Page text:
Beetle inquilines of New Zealand

Rich Leschen *1, Shuhei Nomura 2

1 Landcare Research, NZAC, Private Bag 92170, Auckland, New Zealand
2 Department of Zoology, National Science Museum Amakubo 4-1-1, Tsukuba-shi, Ibaraki, 305-0005 Japan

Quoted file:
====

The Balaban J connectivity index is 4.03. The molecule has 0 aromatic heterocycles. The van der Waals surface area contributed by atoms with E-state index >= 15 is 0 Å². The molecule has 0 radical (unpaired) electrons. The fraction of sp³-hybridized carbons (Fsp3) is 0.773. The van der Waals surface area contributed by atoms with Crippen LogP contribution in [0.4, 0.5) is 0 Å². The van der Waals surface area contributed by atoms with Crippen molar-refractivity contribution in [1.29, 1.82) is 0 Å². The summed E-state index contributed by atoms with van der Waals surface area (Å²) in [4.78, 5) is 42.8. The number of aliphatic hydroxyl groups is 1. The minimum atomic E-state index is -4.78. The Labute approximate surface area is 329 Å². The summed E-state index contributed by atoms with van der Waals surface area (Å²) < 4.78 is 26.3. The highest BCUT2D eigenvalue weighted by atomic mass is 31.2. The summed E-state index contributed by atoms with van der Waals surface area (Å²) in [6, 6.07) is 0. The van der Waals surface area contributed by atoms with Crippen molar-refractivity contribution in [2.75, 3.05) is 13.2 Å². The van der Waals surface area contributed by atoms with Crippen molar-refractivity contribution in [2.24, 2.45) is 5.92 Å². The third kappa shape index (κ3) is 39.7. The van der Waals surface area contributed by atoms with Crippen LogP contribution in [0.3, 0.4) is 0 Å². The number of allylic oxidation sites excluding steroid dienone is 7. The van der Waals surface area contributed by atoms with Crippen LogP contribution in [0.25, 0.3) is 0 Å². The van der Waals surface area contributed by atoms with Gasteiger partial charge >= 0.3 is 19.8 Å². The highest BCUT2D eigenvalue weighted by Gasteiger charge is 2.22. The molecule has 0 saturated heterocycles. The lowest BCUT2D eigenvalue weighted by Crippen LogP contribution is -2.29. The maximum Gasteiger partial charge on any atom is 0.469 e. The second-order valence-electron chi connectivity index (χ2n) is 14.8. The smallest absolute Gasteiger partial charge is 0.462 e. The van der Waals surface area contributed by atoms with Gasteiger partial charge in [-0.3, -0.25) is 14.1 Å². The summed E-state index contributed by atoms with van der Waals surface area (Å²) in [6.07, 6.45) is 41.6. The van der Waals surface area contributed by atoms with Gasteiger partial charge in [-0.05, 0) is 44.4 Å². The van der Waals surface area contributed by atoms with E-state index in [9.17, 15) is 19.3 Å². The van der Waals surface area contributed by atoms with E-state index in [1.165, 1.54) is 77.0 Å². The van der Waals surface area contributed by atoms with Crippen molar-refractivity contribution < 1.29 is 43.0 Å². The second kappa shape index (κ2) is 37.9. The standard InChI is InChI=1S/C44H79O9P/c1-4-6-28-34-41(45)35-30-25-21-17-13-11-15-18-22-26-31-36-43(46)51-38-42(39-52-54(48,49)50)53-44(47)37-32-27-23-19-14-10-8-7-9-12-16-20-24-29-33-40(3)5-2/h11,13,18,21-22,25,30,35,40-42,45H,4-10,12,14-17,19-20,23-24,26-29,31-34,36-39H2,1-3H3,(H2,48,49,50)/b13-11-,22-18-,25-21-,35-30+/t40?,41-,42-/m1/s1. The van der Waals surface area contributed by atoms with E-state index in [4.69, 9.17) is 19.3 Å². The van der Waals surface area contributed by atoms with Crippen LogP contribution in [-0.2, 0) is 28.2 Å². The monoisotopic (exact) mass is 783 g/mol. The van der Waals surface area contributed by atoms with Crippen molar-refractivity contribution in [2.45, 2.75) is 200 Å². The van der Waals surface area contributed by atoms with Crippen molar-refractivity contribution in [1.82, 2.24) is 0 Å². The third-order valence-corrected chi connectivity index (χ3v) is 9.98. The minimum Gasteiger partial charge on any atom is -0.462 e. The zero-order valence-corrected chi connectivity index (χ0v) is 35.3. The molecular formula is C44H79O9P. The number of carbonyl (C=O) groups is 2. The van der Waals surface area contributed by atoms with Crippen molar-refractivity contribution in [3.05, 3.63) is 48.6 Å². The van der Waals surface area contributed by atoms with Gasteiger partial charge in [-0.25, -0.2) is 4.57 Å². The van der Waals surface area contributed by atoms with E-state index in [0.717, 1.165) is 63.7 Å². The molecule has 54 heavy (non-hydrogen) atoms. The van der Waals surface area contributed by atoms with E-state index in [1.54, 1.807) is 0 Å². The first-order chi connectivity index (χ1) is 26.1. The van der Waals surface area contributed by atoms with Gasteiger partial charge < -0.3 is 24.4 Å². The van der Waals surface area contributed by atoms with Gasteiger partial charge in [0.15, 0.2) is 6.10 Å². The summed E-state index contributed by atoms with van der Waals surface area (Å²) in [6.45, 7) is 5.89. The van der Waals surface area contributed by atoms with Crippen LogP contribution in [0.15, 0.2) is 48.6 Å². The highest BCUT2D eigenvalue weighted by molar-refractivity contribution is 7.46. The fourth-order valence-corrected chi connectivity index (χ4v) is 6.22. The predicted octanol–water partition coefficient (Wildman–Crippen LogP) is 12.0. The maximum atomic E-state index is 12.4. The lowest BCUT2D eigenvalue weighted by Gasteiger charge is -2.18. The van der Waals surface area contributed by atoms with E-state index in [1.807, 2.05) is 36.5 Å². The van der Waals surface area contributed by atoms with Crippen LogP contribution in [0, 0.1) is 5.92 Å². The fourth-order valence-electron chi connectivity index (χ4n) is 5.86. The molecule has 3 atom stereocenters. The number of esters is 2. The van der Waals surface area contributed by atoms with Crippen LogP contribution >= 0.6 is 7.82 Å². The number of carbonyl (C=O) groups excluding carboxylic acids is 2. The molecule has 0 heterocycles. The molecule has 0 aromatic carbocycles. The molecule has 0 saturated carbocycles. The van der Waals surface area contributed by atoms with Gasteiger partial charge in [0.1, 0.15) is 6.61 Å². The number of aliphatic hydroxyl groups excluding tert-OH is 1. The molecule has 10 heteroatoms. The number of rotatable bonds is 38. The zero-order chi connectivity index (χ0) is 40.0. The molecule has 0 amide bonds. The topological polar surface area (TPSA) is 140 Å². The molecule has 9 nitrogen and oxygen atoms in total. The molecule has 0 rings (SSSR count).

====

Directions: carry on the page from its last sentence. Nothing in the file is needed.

It is well known that the diversity of eusocial insects in New Zealand is depauperate.  With only 11 endemic species of ants, there have been few documented beetle inquilines, most records referring to the lucanid Holloceratognathus passaliformis (Holloway), which was described in 1962 from the Wellington area. Recent collecting has produced 9 species of pselaphine (Euplectitae) staphylinids from Huberia, Pachycondyla, and Prolasius ant nests representing 4 new genera and 7 new species. True inquilinism is inferred from repeated field collections from ant hosts and morphology.  Inferred phylogenetic relationships of New Zealand pselaphine inquilines indicate that at least one of the new genera may be related to an Australian genus also found with ants. Phylogenetic data from formicids suggests that some ant genera may have been in New Zealand since the late Cretaceous, and maybe, some of New Zealand’s pselaphine inquilines could also be this ancient.

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